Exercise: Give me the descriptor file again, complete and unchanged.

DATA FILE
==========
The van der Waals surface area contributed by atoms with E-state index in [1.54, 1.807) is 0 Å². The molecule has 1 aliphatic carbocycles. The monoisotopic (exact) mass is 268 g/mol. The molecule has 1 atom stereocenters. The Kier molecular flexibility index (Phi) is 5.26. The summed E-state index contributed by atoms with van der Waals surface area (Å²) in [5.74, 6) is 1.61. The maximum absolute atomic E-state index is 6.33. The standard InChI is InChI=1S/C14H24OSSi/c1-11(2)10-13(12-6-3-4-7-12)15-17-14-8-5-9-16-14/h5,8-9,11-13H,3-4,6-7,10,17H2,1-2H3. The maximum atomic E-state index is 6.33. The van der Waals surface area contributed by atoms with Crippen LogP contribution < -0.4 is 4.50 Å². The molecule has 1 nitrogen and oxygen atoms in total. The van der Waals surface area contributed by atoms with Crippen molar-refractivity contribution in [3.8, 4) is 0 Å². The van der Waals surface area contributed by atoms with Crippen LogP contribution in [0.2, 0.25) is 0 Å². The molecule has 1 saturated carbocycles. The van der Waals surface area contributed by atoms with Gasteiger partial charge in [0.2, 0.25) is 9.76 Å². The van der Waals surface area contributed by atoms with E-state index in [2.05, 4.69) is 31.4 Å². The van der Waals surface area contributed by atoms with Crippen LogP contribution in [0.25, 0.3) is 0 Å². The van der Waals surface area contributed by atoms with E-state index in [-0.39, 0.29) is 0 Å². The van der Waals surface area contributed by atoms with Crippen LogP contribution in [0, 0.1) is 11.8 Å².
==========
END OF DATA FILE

The van der Waals surface area contributed by atoms with E-state index in [1.54, 1.807) is 0 Å². The molecule has 1 aliphatic carbocycles. The monoisotopic (exact) mass is 268 g/mol. The molecule has 1 atom stereocenters. The Kier molecular flexibility index (Phi) is 5.26. The summed E-state index contributed by atoms with van der Waals surface area (Å²) in [5.74, 6) is 1.61. The maximum absolute atomic E-state index is 6.33. The standard InChI is InChI=1S/C14H24OSSi/c1-11(2)10-13(12-6-3-4-7-12)15-17-14-8-5-9-16-14/h5,8-9,11-13H,3-4,6-7,10,17H2,1-2H3. The maximum atomic E-state index is 6.33. The van der Waals surface area contributed by atoms with Crippen LogP contribution < -0.4 is 4.50 Å². The molecule has 1 nitrogen and oxygen atoms in total. The van der Waals surface area contributed by atoms with Crippen molar-refractivity contribution in [3.8, 4) is 0 Å². The van der Waals surface area contributed by atoms with Crippen LogP contribution in [0.2, 0.25) is 0 Å². The molecule has 1 saturated carbocycles. The van der Waals surface area contributed by atoms with Gasteiger partial charge in [0.2, 0.25) is 9.76 Å². The van der Waals surface area contributed by atoms with E-state index in [2.05, 4.69) is 31.4 Å². The van der Waals surface area contributed by atoms with Crippen LogP contribution in [0.25, 0.3) is 0 Å². The van der Waals surface area contributed by atoms with E-state index in [-0.39, 0.29) is 0 Å². The van der Waals surface area contributed by atoms with Crippen LogP contribution in [0, 0.1) is 11.8 Å².